Cage structures made with nanoparticles could be a route toward making organized nanostructures with mixed materials, according to researchers at the University of Michigan, who demonstrated how to do so using computer simulations.
The discovery might open the way for photonic materials to manipulate light in ways natural crystals cannot. It also demonstrated an uncommon effect known as entropy compartmentalization, which the team has named.
The structure takes advantage of an unusual physical phenomenon and may allow engineers to manipulate light in novel ways.
Entropy is frequently explained as a disorder in a system. However, it reflects the system’s tendency to maximize its possible states more correctly.
Sharon Glotzer, the Anthony C. Lembke Department Chair of Chemical Engineering, who led the study, said, “We are developing new ways to structure matter across scales, discovering the possibilities and what forces we can use, Entropic forces can stabilize even more complex crystals than we thought.”
While entropy is frequently explained as a disorder in a system, it more correctly reflects its tendency to maximize its possible states. This frequently leads to disorder in the colloquial sense. Oxygen molecules do not huddle together in a corner but spread out to fill a room. However, if you place them in the correct size box, they will spontaneously organize themselves into a recognized structure.
On the left, the blue bipyramid particles fan out around the red bipyramid particles, resembling blue petaled daisies with red centers peeking out of the page.
Red guest bipyramids are nestled between and inside the spheroidal blue-and-gray cages in the stratum of the structure depicted with the cages on the right.
Nanoparticles do the same function. Glotzer’s team previously showed that if bipyramid particles (two short, three-sided pyramids hooked together at their bases) are placed in a sufficiently compact enclosure, they will build structures like fire ice. Fire ice is formed of water molecules that form cages around methane and may both burn and melt.
This substance, abundant beneath the ocean floor, is an example of a clathrate. Clathrate structures are being studied for a variety of uses, including the capture and removal of carbon dioxide from the environment.
Unlike water clathrates, prior nanoparticle clathrate formations lacked gaps that could be filled with other materials to provide new and exciting possibilities for changing the structure’s features. The team wanted to change that.
“This time, we investigated what happens if we change the shape of the particle. We reasoned that if we truncate the particle a little, it would create space in the cage made by the bipyramid particles.” said Sangmin Lee, a recent doctoral graduate in chemical engineering and the paper’s first author.
He took the three middle corners off each bipyramid and found the sweet spot where voids developed in the structure. However, the sides of the pyramids remained intact enough that they didn’t start arranging differently.
When they were the only particle in the system, the voids were filled with more truncated bipyramids. When a second shape was introduced, it became the trapped guest particle.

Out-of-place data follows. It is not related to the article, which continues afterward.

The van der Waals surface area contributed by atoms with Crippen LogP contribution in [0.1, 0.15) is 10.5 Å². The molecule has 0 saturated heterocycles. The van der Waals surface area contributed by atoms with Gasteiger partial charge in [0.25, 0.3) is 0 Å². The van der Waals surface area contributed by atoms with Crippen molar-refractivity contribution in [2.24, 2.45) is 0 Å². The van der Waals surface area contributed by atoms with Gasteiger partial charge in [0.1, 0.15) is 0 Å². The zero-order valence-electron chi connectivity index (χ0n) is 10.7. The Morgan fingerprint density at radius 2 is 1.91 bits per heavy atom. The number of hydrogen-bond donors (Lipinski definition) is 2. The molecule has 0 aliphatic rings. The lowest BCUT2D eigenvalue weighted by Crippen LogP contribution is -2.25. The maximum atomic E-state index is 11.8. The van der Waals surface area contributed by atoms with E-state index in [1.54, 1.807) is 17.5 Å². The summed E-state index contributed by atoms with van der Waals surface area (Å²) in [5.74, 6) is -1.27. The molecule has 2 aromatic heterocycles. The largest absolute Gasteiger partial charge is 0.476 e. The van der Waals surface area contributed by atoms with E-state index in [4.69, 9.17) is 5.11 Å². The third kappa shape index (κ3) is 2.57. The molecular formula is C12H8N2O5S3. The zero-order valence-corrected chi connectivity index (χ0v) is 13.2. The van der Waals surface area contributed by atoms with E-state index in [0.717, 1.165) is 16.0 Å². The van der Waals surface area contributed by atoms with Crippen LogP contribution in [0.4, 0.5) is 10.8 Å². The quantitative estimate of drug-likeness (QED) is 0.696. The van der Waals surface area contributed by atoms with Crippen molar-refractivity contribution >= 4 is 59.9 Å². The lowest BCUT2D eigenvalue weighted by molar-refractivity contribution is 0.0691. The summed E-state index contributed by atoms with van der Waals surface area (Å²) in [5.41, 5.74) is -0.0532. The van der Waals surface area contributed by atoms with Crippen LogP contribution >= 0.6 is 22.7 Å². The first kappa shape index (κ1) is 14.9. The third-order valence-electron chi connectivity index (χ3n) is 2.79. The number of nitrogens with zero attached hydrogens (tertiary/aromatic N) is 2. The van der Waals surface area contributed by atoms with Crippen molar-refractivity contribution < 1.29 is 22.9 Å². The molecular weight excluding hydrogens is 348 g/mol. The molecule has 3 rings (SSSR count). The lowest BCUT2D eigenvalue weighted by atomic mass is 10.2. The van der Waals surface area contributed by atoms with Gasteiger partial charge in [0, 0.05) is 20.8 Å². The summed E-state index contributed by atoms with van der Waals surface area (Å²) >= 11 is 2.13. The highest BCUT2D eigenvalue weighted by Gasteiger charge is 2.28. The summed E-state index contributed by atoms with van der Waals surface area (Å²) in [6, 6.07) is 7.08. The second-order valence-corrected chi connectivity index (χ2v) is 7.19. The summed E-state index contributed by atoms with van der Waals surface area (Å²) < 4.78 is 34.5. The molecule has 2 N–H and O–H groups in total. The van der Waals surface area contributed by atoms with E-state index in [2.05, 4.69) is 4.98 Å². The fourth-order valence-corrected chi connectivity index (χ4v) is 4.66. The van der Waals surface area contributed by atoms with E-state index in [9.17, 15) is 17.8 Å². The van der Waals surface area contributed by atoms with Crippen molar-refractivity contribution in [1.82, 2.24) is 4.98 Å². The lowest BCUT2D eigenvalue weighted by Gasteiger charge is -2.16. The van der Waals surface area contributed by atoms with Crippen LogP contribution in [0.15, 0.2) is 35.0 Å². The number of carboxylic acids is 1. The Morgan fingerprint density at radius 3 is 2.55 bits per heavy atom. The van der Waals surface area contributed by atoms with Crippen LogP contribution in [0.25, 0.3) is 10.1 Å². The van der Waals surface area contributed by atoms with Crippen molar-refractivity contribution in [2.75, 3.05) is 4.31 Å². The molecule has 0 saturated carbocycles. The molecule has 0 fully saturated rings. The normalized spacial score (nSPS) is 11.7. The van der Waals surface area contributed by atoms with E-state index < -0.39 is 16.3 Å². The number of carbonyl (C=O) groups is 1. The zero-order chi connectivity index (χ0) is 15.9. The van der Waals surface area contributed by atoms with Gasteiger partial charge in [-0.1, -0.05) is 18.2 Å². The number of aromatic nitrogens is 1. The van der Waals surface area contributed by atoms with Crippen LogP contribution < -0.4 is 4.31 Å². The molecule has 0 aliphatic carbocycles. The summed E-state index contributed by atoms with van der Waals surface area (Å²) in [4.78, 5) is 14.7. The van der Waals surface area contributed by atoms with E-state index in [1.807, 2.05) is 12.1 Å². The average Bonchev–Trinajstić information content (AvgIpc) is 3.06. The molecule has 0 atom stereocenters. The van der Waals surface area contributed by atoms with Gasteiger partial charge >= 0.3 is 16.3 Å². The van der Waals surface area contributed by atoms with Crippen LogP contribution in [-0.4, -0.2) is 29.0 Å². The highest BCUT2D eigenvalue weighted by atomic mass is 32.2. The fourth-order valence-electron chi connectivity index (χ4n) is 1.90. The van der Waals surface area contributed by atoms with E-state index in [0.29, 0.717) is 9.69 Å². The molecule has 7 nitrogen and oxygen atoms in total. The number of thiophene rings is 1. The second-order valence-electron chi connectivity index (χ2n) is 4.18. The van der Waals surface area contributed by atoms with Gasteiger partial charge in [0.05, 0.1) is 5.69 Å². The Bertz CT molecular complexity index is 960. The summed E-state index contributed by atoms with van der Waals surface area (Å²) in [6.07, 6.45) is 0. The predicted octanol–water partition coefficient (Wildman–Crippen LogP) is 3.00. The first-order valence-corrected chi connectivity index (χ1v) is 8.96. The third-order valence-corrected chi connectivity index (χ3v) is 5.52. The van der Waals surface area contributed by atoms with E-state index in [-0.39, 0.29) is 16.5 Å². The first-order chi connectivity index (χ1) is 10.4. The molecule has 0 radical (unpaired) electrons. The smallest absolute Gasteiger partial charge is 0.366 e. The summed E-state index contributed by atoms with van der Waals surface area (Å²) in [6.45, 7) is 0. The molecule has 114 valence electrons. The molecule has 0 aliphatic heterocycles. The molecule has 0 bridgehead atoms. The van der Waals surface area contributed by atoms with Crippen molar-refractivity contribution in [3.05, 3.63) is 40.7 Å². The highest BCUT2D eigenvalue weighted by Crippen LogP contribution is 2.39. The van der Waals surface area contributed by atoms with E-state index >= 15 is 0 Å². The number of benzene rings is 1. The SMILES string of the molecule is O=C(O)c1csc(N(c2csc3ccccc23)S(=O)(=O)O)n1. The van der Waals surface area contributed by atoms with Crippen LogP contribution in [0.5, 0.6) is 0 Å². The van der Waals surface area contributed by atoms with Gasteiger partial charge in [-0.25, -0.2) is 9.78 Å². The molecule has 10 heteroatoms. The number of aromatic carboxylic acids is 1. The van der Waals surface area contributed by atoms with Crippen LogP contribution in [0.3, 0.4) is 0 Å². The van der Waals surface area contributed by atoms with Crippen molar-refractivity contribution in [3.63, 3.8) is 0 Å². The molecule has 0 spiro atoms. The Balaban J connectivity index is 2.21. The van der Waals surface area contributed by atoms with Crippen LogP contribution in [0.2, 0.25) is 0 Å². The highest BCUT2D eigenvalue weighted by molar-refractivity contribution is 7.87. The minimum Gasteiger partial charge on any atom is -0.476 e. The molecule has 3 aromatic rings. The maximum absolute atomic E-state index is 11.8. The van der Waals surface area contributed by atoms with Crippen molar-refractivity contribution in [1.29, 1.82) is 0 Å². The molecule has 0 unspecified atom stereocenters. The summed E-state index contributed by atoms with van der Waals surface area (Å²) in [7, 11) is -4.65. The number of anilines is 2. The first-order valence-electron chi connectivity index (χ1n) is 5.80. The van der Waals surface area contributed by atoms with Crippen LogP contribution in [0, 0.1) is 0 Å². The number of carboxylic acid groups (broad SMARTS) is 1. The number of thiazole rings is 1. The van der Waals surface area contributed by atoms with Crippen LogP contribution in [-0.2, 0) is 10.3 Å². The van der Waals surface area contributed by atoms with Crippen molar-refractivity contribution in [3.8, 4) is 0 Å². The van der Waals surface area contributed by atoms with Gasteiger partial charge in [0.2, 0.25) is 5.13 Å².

Glotzer has ideas for creating selectively sticky sides that allow different materials to operate as cage and guest particles. However, there was no glue keeping the bipyramids together in this case. Instead, entropy stabilized the structure.
Glotzer said, “What’s fascinating about the simulations is that the host network is almost completely frozen. The host particles move, but they all move together like a single, rigid object, exactly what happens with water clathrates. But the guest particles are spinning around like crazy—like the system dumped all the entropy into the guest particles.”
Oxygen molecules do not huddle in a corner. However, if placed in the appropriate size box, they will spontaneously organize themselves into a recognized shape. Clathrate structures are being studied for various uses, including capturing and removing carbon dioxide from the environment.
On the other hand, earlier nanoparticle clathrate structures did not have any gaps to fill with different materials that could provide new and fascinating possibilities for changing the structure’s properties.
Sangmin Lee, the paper’s first author and a recent doctoral graduate in chemical engineering, took the three central corners off each bipyramid and discovered the sweet spot where spaces appeared in the structure. However, the sides of the pyramids remained intact enough that they didn’t start organizing differently.
When a second shape was added, that shape became the trapped guest particle. Glotzer has ideas for how to create selectively sticky sides that would enable different materials to act as cage and guest particles. However, in this case, no glue held the bipyramids together.
The cages’ blue bipyramids form a network studded with red guest bipyramids. The blue bipyramids build cages around the red guest particles in a 3D view of the structure.
The essential information in this paragraph is that the host network of water clathrates is nearly frozen, with the host particles moving together like a single, stiff entity while the guest particles spin around like mad.
This system had the most degrees of freedom that the truncated bipyramids could construct in a restricted space. However, the guest particles controlled practically all of it. After the guest particles were gone, the structure dumped bipyramids that had been part of the networked cage structure into the cage interiors.
This study was funded by the Department of Energy and the Office of Naval Research.
- Lee, S., Vo, T. & Glotzer,etal. Entropy compartmentalization stabilizes open host–guest colloidal clathrates. Nature Chemistry. DOI: 10.1038/s41557-023-01200-6